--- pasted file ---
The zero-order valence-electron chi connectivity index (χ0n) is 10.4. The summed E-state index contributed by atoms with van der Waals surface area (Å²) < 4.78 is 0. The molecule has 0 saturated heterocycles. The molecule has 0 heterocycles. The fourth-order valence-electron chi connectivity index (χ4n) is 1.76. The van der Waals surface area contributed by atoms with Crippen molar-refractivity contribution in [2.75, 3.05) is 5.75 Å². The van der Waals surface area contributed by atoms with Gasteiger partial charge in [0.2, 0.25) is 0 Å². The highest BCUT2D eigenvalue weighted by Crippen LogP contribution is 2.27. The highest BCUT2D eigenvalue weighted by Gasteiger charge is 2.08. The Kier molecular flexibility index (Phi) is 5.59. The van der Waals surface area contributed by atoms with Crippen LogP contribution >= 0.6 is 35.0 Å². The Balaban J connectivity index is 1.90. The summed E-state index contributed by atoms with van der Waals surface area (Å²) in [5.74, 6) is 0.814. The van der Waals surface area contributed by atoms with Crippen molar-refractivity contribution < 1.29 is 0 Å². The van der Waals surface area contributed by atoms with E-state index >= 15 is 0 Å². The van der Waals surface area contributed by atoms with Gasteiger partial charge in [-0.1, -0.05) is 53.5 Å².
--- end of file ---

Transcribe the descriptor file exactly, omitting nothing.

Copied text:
The zero-order valence-electron chi connectivity index (χ0n) is 10.4. The summed E-state index contributed by atoms with van der Waals surface area (Å²) < 4.78 is 0. The molecule has 0 saturated heterocycles. The molecule has 0 heterocycles. The fourth-order valence-electron chi connectivity index (χ4n) is 1.76. The van der Waals surface area contributed by atoms with Crippen molar-refractivity contribution in [2.75, 3.05) is 5.75 Å². The van der Waals surface area contributed by atoms with Gasteiger partial charge in [0.2, 0.25) is 0 Å². The highest BCUT2D eigenvalue weighted by Crippen LogP contribution is 2.27. The highest BCUT2D eigenvalue weighted by Gasteiger charge is 2.08. The Kier molecular flexibility index (Phi) is 5.59. The van der Waals surface area contributed by atoms with Crippen LogP contribution >= 0.6 is 35.0 Å². The Balaban J connectivity index is 1.90. The summed E-state index contributed by atoms with van der Waals surface area (Å²) in [5.74, 6) is 0.814. The van der Waals surface area contributed by atoms with Crippen molar-refractivity contribution < 1.29 is 0 Å². The van der Waals surface area contributed by atoms with E-state index >= 15 is 0 Å². The van der Waals surface area contributed by atoms with Gasteiger partial charge in [-0.1, -0.05) is 53.5 Å².